Key Points

Disclaimer: We are not migration experts. The information below is from our research into options for becoming Australian citizens. For professional advice, please see the links in the Professional Help section below.

As a New Zealand citizen, you have the right to work and live in Australia indefinitely. If you want to live in Australia for just a few years, and eventually return to New Zealand, the Special Category Visa (SCV) you receive on arrival may well do you just fine.

If you are intending to live in Australia permanently, however, then it might be a very good idea to consider becoming an Australian citizen. This will require you to become an Australian permanent resident first (and yes, you can become an Australian citizen without losing your status as a New Zealand citizen).

Although the SCV lets New Zealanders live and work in Australia indefinitely, it is a temporary, unprotected visa. This means that if you can't find work or you get sick, you won’t be able to access any unemployment or sickness benefits. If your child or another family member has a disability, you won’t be entitled to allowances like the National Disability Insurance Scheme (NDIS). And you can’t access study loans or allowances.

There are also a bunch of other good reasons why you should become a permanent resident and then a citizen (see below) - but the reasons above are those that commonly cause headaches for New Zealanders living in Australia on the SCV.

Why Apply For Permanent Residency?

The key benefits of becoming an Australian permanent resident rather than living in Australia on the unprotected SCV are:

Permanent Residency Options For New Zealanders

Not all New Zealanders will qualify for permanent residency and Australian citizenship, but we’ve listed a couple of options here that may apply to you.

The New Pathway To Permanent Residency For New Zealanders In 2017 - Subclass 189 (NZ)

In February 2016, a new pathway to Australian citizenship was announced for New Zealanders who’ve shown a long-term commitment and contribution to Australia. Here are some of the key details:

The Austalian Government has just updated the information available online about this new option for SCV holders. You can find out more about the subclass 189 (NZ) visa, including a checklist of all the steps you need to take, and links to apply online here and here.

This is the visa we’ll be looking at applying for in July 2017, so we’ll you with our personal experience once we've done it (you know, the things the govt can't or doesn't really want to tell you about their immigration procedures).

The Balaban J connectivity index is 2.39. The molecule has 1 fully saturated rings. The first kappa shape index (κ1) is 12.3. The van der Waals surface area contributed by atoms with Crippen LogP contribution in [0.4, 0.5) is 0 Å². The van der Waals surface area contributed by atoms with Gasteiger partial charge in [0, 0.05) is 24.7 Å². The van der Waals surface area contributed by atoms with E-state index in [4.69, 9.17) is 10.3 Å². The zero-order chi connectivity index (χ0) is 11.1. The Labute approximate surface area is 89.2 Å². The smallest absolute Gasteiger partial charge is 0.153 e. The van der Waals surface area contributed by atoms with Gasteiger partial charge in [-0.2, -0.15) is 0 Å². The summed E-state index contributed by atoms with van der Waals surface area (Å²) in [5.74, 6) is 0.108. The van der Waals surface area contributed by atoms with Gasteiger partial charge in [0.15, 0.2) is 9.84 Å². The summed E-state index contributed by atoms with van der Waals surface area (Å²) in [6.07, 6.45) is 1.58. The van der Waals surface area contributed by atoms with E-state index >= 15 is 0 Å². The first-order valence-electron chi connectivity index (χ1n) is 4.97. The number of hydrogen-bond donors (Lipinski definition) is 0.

The Resident Return Visa

If you visited Australia before 1 September 1994 and cleared customs, you may be eligible for the Resident Return Visa (RRV), which reinstates your former Permanent Resident status.

Some key details of the RRV are:

Learn more about the RRV here.

Other Permanent Residency Visas

Aside from the two options listed above, there are a range of other permanent residency visa options currently available to New Zealanders. If you need to look into these options some more, here's a good place to start.

Becoming An Australian Citizen

Once you’ve been a permanent resident for 12 months or more, you can apply for Australian citizenship.

The key benefits of becoming an Australian citizen are that it allows you to:

Start here if you want the official and most up-to-date information on becoming an Australian citizen.

Citizenship For Children Born In Australia To New Zealanders

You might be eligible for Australian citizenship if one of the following applies to you:

If this might apply to you, read more here.

Professional Help

Applying for permanent residency or citizenship in Australia can be a daunting task, and the specifics of your situation could mean that general advice is not definitive enough for you to determine your eligibility for permanent residency or citizenship.

If your circumstances are not covered by the guidelines above, you might want to consider getting professional help either by contacting the Department of Immigration and Border Protection or by using the services of a registered migration agency.

We wish you well in your quest to become an Australian permanent resident or citizen!

Still have questions about becoming an Australian citizen? Check out our discussion forum where you can ask questions that can be answered by us and other readers.